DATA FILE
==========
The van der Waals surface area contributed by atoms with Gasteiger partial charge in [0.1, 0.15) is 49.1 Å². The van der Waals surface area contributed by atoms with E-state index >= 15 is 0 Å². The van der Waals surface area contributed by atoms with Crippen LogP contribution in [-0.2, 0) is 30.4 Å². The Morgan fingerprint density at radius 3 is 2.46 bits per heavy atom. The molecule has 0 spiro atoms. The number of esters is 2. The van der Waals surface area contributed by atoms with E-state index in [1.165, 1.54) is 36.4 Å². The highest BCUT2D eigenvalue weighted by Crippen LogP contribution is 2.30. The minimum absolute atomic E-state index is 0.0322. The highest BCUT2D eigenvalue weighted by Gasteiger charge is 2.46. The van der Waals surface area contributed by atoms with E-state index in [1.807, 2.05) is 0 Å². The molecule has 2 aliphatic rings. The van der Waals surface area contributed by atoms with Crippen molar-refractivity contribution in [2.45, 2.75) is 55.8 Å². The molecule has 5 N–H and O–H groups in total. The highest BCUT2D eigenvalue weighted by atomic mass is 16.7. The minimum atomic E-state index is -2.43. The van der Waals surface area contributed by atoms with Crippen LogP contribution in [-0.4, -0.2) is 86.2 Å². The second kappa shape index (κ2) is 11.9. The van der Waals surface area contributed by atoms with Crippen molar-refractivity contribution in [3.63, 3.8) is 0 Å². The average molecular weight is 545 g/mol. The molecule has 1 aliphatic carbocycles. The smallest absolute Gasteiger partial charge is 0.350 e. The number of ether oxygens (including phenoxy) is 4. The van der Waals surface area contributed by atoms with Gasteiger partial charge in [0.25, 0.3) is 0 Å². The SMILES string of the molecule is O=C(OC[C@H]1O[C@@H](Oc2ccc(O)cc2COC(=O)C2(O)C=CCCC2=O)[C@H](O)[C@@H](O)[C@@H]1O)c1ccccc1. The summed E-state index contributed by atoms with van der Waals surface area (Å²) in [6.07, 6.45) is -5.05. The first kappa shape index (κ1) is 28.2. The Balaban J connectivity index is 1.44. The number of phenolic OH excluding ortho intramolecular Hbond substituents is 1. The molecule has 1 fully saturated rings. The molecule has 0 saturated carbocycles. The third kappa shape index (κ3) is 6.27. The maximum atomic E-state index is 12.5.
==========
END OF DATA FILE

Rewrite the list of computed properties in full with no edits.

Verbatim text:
The van der Waals surface area contributed by atoms with Gasteiger partial charge in [0.1, 0.15) is 49.1 Å². The van der Waals surface area contributed by atoms with E-state index >= 15 is 0 Å². The van der Waals surface area contributed by atoms with Crippen LogP contribution in [-0.2, 0) is 30.4 Å². The Morgan fingerprint density at radius 3 is 2.46 bits per heavy atom. The molecule has 0 spiro atoms. The number of esters is 2. The van der Waals surface area contributed by atoms with E-state index in [1.165, 1.54) is 36.4 Å². The highest BCUT2D eigenvalue weighted by Crippen LogP contribution is 2.30. The minimum absolute atomic E-state index is 0.0322. The highest BCUT2D eigenvalue weighted by Gasteiger charge is 2.46. The van der Waals surface area contributed by atoms with E-state index in [1.807, 2.05) is 0 Å². The molecule has 2 aliphatic rings. The van der Waals surface area contributed by atoms with Crippen molar-refractivity contribution in [2.45, 2.75) is 55.8 Å². The molecule has 5 N–H and O–H groups in total. The highest BCUT2D eigenvalue weighted by atomic mass is 16.7. The minimum atomic E-state index is -2.43. The van der Waals surface area contributed by atoms with Crippen LogP contribution in [-0.4, -0.2) is 86.2 Å². The second kappa shape index (κ2) is 11.9. The van der Waals surface area contributed by atoms with Crippen molar-refractivity contribution in [3.63, 3.8) is 0 Å². The average molecular weight is 545 g/mol. The molecule has 1 aliphatic carbocycles. The smallest absolute Gasteiger partial charge is 0.350 e. The number of ether oxygens (including phenoxy) is 4. The van der Waals surface area contributed by atoms with Gasteiger partial charge in [0.25, 0.3) is 0 Å². The SMILES string of the molecule is O=C(OC[C@H]1O[C@@H](Oc2ccc(O)cc2COC(=O)C2(O)C=CCCC2=O)[C@H](O)[C@@H](O)[C@@H]1O)c1ccccc1. The summed E-state index contributed by atoms with van der Waals surface area (Å²) in [6.07, 6.45) is -5.05. The first kappa shape index (κ1) is 28.2. The Balaban J connectivity index is 1.44. The number of phenolic OH excluding ortho intramolecular Hbond substituents is 1. The molecule has 1 fully saturated rings. The molecule has 0 saturated carbocycles. The third kappa shape index (κ3) is 6.27. The maximum atomic E-state index is 12.5.